Author: Vladyslav Myroniuk
    Institution: Maria Curie-Skłodowska University in Lublin
    Year of publication: 2020
    Source: Show
    Pages: 86-98
    DOI Address: https://doi.org/10.15804/athena.2020.68.07
    PDF: apsp/68/apsp6807.pdf

    The beginning of the 1990s was a time of geopolitical transformations. The collapse of the Soviet Union led to formation of new states that entered the path of democratization, and Ukraine was not an exception. Despite almost 30 years of independence, Ukraine remains a weak democracy. The reason of that, along with other problems, are peculiarities of political culture of citizens. Notwithstanding, weakness of political culture could be changed into the greatest advantage in the process of maturing of democracy in Ukraine.

  • Status and Role of the Young Generation in the Social and Political Space of Georgia

    Author: Katarzyna Skiert-Andrzejuk
    E-mail: katarzyna.skiert@gmail.com
    Institution: Collegium Civitas
    ORCID: https://orcid.org/0000-0003-4451-5092
    Year of publication: 2021
    Source: Show
    Pages: 22-42
    DOI Address: https://doi.org/10.15804/npw20212802
    PDF: npw/28/npw2802.pdf

    Status and Role of the Young Generation in the Social and Political Space of Georgia

    The aim of the paper is to examine the status and role of the young generation in the social and political space of Georgia. The paper states that the young generation of Georgians does not enjoy high social status, even though the young can and probably will constitute the future elite of Georgian society. To analyze this research problem, I have used a number of research methods based partly on secondary sources. Three main research methods have been used in the study-desk research method, comparison, and the statistical method based on secondary data that have been extracted from the Caucasus Research Resource Center (CRRC) database. The paper is a snapshot of studies on the theory of notions of “status” and “role”, and it presents the work of Polish scholars. Moreover, the paper opens the door to further research on the young and democracy in Georgia. The studied issue is essential for analyzing the perception of democracy and democratization among the generations in Georgia. The paper is part of a series of articles on the opinion of the young generation of Georgians about democracy and democratization.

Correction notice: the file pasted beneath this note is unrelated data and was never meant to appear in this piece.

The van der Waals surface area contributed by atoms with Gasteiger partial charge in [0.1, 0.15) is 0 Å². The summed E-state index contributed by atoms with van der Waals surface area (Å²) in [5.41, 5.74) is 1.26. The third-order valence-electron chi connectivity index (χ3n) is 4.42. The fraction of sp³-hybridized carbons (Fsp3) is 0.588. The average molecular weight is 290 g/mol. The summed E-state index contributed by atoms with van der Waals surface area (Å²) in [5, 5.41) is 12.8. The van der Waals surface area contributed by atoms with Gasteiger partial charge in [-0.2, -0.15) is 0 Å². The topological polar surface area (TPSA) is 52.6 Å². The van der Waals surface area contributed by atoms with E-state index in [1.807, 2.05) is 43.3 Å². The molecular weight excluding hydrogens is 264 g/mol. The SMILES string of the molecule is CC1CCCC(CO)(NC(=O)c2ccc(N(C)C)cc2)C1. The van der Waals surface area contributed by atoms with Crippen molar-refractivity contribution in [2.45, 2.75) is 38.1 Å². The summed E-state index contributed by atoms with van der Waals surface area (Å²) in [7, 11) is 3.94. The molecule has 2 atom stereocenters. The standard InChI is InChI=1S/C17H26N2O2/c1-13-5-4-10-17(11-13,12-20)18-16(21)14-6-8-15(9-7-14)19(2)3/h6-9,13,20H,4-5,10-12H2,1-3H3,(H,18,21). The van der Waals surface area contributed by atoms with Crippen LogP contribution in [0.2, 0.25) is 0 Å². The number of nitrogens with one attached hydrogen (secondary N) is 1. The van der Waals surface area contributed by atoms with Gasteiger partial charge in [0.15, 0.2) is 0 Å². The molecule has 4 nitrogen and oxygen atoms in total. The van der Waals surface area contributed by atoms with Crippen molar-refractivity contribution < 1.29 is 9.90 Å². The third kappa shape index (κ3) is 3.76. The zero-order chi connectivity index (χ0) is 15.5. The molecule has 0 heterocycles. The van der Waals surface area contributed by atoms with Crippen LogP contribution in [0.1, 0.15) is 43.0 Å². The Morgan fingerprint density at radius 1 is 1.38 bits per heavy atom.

• Health status, nutrition and democratization: a comparative study

    Author: Steven A. Peterson
    E-mail: sap12@psu.edu
    Institution: School of Public Affairs Penn State Harrisburg Middletown PA 17057
    Author: Evan Franzese-Peterson
    E-mail: Ebf5003@gmail.com
    Institution: School of Public Affairs Penn State Harrisburg Middletown PA 17057
    Year of publication: 2021
    Source: Show
    Pages: 93-106
    DOI Address: https://doi.org/10.15804/rop2021207
    PDF: rop/16/rop1607.pdf

    Many factors have been adduced to explain why some states become democracies and others not. Accepted variables predicting democracy include education level, economic development, urbanization, communication networks and so on. This paper will explore two biological variables’ role—nutrition level and health status. Comparative data are used to explore the effects of these variables on level of democracy. Implications are discussed.